US Supreme Court to hear Guantanamo prisoner appeals

THE Supreme Court will hear its first case arising from the American government’s anti-terrorism campaign following the September 11 attacks, agreeing yesterday to consider whether foreigners held at a Navy base in Cuba should have access to American courts.

The appeals came from British, Australian and Kuwaiti citizens held with more than 600 others suspected of being Taliban or al-Qaida foot soldiers. Most were picked up in Afghanistan following the attacks of two years ago.

The court combined the men’s appeals and will hear the consolidated case sometime next year.

Lower courts had found that the American civilian court system did not have authority to hear the men’s complaints about their treatment.

“The United States has created a prison on Guantanamo Bay that operates entirely outside the law,” lawyers for British and Australian detainees argued in asking the high court to take the case.

“Within the walls of this prison, foreign nationals may be held indefinitely, without charges or evidence of wrongdoing, without access to family, friends or legal counsel, and with no opportunity to establish their innocence,” they maintained.

In the Guantanamo case, the appeals come from men who do not even know about the lawsuit, lawyers from the New York-based Centre for Constitutional Rights told the court.

The lawsuit brought on their behalf claims they are not al-Qaida members and had no involvement in September 11.

The Bush administration replied that a lower federal appeals court properly looked to a Supreme Court case arising from World War II to determine that foreigners held outside the United States cannot bring the kind of court challenge at issue now. The 1950 case said German prisoners detained by the United States in China had no right to access to federal courts.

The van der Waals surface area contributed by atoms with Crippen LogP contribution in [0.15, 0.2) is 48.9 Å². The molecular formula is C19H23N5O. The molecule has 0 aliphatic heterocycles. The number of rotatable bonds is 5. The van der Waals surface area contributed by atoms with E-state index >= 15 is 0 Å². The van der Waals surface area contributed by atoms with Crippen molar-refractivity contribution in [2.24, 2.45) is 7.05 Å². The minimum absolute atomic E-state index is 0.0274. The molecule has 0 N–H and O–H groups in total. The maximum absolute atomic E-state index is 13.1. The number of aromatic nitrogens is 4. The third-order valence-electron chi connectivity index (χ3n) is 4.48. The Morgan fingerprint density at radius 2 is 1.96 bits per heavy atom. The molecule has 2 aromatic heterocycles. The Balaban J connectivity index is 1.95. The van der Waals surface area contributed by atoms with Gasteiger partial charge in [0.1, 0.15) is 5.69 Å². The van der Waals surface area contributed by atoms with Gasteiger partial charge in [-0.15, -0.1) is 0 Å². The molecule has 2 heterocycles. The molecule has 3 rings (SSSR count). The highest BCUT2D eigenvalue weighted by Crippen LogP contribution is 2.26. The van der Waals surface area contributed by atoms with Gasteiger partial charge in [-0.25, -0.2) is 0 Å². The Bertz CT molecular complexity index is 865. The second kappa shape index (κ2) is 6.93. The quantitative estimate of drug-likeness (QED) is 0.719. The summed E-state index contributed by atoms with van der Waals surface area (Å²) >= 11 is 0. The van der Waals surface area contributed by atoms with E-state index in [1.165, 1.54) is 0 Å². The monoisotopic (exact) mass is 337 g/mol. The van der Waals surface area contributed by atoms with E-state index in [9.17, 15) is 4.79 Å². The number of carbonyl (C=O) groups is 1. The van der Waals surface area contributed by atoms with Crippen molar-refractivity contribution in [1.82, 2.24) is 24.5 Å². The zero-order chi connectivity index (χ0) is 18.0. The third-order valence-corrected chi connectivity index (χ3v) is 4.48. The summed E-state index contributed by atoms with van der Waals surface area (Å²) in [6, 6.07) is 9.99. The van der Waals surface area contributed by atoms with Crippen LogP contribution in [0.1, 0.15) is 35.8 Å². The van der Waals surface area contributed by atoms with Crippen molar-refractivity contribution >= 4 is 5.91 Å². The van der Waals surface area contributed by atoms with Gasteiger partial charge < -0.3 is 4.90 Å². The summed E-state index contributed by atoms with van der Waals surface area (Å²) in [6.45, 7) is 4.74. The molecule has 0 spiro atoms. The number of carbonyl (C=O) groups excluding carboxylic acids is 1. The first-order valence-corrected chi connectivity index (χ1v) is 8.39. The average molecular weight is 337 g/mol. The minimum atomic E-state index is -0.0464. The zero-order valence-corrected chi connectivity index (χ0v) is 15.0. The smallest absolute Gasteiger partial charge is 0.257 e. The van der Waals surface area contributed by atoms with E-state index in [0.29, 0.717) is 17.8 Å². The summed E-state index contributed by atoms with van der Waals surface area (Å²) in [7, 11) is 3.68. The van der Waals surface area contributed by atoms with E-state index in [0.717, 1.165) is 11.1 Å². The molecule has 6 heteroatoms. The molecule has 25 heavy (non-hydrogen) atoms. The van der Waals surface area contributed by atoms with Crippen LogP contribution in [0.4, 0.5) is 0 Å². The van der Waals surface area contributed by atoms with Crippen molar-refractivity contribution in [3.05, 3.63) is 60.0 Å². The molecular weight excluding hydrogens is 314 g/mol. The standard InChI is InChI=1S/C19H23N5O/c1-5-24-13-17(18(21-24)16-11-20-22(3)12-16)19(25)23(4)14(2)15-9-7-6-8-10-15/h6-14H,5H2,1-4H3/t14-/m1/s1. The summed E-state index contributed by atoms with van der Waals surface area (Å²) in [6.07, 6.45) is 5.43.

The Guantanamo base is a 45-square-mile area on the southeastern tip of Cuba.

The land was seized by the United States in the Spanish-American War and has been leased from Cuba for the past century. The lease far predates the communist rule of Fidel Castro.

The US Court of Appeals for the District of Columbia had rejected the detainees' claim that Guantanamo Bay is under the de facto control of the United States, even though it remains a part of Cuba. Solicitor General Theodore Olson, whose wife was killed aboard the plane that crashed into the Pentagon on September 11, told the court that the prisoners’ lawsuit has great “potential for interference with the core war powers of the president.”

President George W Bush has recommended that six of the Guantanamo detainees, including Australian David Hicks, be the first to face military tribunals established for the global war on terror.

Many of the inmates have spent nearly two years in confinement.

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